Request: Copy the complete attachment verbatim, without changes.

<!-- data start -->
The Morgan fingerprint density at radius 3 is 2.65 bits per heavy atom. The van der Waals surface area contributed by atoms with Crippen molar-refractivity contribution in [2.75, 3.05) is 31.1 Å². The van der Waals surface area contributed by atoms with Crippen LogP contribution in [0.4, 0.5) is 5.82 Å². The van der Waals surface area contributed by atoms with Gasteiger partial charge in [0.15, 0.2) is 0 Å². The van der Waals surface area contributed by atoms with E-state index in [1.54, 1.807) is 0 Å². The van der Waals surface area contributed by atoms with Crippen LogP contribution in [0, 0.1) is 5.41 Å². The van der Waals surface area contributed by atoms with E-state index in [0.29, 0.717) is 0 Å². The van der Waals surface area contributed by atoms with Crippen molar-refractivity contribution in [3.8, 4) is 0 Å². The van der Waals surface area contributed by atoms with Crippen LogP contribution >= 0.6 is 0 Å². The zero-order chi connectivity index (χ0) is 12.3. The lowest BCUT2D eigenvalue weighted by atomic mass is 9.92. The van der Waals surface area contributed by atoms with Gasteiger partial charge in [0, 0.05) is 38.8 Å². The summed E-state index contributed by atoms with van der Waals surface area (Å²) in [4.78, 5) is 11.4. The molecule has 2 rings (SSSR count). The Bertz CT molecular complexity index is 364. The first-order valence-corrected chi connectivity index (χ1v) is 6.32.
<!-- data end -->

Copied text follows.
The Morgan fingerprint density at radius 3 is 2.65 bits per heavy atom. The van der Waals surface area contributed by atoms with Crippen molar-refractivity contribution in [2.75, 3.05) is 31.1 Å². The van der Waals surface area contributed by atoms with Crippen LogP contribution in [0.4, 0.5) is 5.82 Å². The van der Waals surface area contributed by atoms with Gasteiger partial charge in [0.15, 0.2) is 0 Å². The van der Waals surface area contributed by atoms with E-state index in [1.54, 1.807) is 0 Å². The van der Waals surface area contributed by atoms with Crippen LogP contribution in [0, 0.1) is 5.41 Å². The van der Waals surface area contributed by atoms with E-state index in [0.29, 0.717) is 0 Å². The van der Waals surface area contributed by atoms with Crippen molar-refractivity contribution in [3.8, 4) is 0 Å². The van der Waals surface area contributed by atoms with Crippen LogP contribution >= 0.6 is 0 Å². The zero-order chi connectivity index (χ0) is 12.3. The lowest BCUT2D eigenvalue weighted by atomic mass is 9.92. The van der Waals surface area contributed by atoms with Gasteiger partial charge in [0, 0.05) is 38.8 Å². The summed E-state index contributed by atoms with van der Waals surface area (Å²) in [4.78, 5) is 11.4. The molecule has 2 rings (SSSR count). The Bertz CT molecular complexity index is 364. The first-order valence-corrected chi connectivity index (χ1v) is 6.32.